Christ died for Sinners, not Good People!                                                         by Jack Kettler  

“I came not to call the righteous, but sinners to repentance.” (Luke 5:32)

Jesus is not saying there are people who are good and that do not need forgiveness. Jesus is calling out the religious leaders of his day, the Scribes and Pharisees, who viewed themselves as self-righteous, but in reality, were hypocrites.  

The topic for this study is under the general heading of the atonement of Christ.

The Westminster Confession Chapter 11.3 is a theological paramount description of this:

“iii. Christ, by his obedience and death, did fully discharge the debt of all those that are thus justified, and did make a proper, real, and full satisfaction to his Father's justice in their behalf.  Yet, inasmuch as he was given by the Father for them; and his obedience and satisfaction accepted in their stead; and both, freely, not for anything in them; their justification is only of free grace; that both the exact justice and rich grace might be glorified in the justification of sinners.”

Christ died for us while we were in a state of unbelief, ungodliness, unrepentant and even the very enemies of Christ. In order to better understand the atoning work of Christ, the next passage from Romans will be our starting point.

“But God commendeth his love toward us, in that, while we were yet sinners, Christ died for us.”  (Romans 5:8)

In order to grasp the significance of this passage in Romans, it will be helpful to see the extent of what the whole of Scriptures declare about mankind being in a state of spiritual death.

To start, the Scriptures declare that man is indeed dead in sin and he has a heart of stone.

“But of the tree of the knowledge of good and evil, thou shalt not eat of it: for in the day that thou eatest thereof thou shalt surely die.” (Genesis 2:17)

The Hebrew word that is used in this passage twice is muwth and the verse uses two different verb tenses, which translate “dying” and “die” and is for doctrinal emphasis. The last part of verse 2:17 can be translated literally as “dying you shall die.” Adam and Eve's relationship with God was now broken. They died an immediate spiritual death and later physical death, which was passed on to all of their posterity.

“And God saw that the wickedness of man was great in the earth, and that every imagination of the thoughts of his heart was only evil continually.” (Genesis 6:5)

God declares that thoughts of man were nothing but evil continually. Adam's posterity inherited his sin and death, yet it was still all of mankind's very own sinful thoughts and deeds.

“Behold, he putteth no trust in his saints; yea, the heavens are not clean in his sight. How much more abominable and filthy is man which drinketh iniquity like water?” (Job 15:15, 16)

Man, in his corrupt, and unregenerate state is much filthier than the heavens and is said to lust or crave wickedness just as he would drink water when thirsty.

“The LORD looked down from heaven upon the children of men, to see if there were any that did understand, and seek God. They are all gone aside, they are all together become filthy: there is none that doeth good, no, not one.” (Psalms 14:2, 3)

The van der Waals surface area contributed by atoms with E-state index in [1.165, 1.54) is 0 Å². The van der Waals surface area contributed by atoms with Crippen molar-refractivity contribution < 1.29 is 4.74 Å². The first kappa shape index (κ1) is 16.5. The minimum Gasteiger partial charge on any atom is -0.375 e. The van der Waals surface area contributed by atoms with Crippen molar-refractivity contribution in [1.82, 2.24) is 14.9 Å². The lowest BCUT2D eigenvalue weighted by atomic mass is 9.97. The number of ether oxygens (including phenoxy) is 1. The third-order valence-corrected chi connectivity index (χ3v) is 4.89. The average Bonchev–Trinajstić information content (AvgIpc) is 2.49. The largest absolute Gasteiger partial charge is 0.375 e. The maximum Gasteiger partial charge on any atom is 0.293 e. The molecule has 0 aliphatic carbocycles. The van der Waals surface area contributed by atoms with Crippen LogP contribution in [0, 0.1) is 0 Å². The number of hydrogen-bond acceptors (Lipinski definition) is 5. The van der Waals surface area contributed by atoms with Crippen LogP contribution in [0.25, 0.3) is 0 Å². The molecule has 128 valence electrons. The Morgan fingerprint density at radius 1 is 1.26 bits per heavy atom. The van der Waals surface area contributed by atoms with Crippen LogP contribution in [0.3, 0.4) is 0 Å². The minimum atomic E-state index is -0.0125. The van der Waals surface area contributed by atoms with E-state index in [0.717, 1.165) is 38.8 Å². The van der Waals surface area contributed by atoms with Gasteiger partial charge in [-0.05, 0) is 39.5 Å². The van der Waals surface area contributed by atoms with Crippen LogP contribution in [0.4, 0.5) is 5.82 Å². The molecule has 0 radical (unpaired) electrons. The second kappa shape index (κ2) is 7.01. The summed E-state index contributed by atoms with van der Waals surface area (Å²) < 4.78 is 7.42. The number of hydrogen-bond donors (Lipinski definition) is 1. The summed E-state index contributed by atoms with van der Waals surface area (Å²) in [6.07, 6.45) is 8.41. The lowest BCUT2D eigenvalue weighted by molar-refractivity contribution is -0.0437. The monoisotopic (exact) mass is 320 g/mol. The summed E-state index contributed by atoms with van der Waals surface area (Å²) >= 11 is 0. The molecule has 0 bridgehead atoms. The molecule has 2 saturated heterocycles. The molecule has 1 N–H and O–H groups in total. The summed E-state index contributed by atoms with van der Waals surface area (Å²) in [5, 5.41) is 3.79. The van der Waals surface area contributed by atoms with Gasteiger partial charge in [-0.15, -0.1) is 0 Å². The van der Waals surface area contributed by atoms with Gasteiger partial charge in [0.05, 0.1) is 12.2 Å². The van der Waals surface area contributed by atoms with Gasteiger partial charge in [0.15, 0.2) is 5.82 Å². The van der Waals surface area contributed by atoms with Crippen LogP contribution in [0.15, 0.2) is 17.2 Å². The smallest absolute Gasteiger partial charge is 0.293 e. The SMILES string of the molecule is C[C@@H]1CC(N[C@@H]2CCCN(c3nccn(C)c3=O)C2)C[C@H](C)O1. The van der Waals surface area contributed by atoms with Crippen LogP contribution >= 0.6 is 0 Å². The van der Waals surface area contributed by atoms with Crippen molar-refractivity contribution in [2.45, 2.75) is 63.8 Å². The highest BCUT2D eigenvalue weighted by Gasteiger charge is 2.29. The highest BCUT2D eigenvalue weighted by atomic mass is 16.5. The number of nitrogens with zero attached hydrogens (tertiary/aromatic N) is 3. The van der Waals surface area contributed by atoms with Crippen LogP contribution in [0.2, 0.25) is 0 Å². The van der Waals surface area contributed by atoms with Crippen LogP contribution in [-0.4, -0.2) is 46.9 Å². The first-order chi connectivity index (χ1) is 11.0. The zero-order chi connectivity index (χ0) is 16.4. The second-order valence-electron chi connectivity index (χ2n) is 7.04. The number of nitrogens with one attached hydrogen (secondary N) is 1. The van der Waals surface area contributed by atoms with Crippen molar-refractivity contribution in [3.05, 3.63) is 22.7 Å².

Here we see God speaking through David, describing the degeneracy of man's nature.

“Behold, I was shapen in iniquity; and in sin did my mother conceive me.” (Psalms 51:5)

David is speaking here of inherited sin.

“Because sentence against an evil work is not executed speedily, therefore the heart of the sons of men is fully set in them to do evil.” (Ecclesiastes 8:11)

When justice is delayed, man's sin is un-curbed. He becomes brazen-faced and bold to sin all the more.

“All we like sheep have gone astray; we have turned everyone to his own way; and the LORD hath laid on him the iniquity of us all.” (Isaiah 53:6)

Every one of us have turned to evil ways. We have all gone astray.

“But we are as an unclean thing, and all our righteousness are as filthy rags; and we all do fade as a leaf; and our iniquities, like the wind, have taken us away.” (Isaiah 64:6)

Our so-called righteous acts are nothing more than filthy rags or quite literally, a “menstruous rags” and because of our sins, the wind sweeps us away.

“Can the Ethiopian change his skin, or the leopard his spots? Then may ye also do good, that are accustomed to do evil.” (Jeremiah 13:23)

In this passage the prophet speaks clearly of man's inability to change himself by pointing out two impossible things that parallel man's condition. If your nature is evil you cannot change.

“The heart is deceitful above all things, and desperately wicked: who can know it?” (Jeremiah 17:9)

Man's heart is desperately wicked or it can be said, incurable, and even man does not comprehend the magnitude of his own deceitfulness and depravity.

“The good man is perished out of the earth: and there is none upright amongmen: they all lie in wait for blood; they hunt every man his brother with a net.That they may do evil with both hands earnestly, the prince asketh, and thejudge asketh for a reward; and the great man, he uttereth his mischievousdesire: so they wrap it up. The best of them is as a brier: the most upright issharper than a thorn hedge: the day of thy watchmen and thy visitationcometh; now shall be their perplexity.” (Micah 7:2-4)

This statement by Micah goes beyond the people of his day and is a general declaration that is in harmony with the apostle Paul when he says; that there is none righteous no not one in Romans 3:10-12.

“And this is the condemnation, that light is come into the world, and menloved darkness rather than light, because their deeds were evil.” (John 3:19)

Men loving darkness is the cause of the condemnation, or it can be said to be the reason why men are going to be punished. Man’s desires sin rather than the holiness of God. Men try and hide in the darkness because their deeds are evil.

“Then Jesus said unto them, Verily, verily, I say unto you, except ye eat the flesh of the Son of man, and drink his blood, ye have no life in you.” (John 6:53)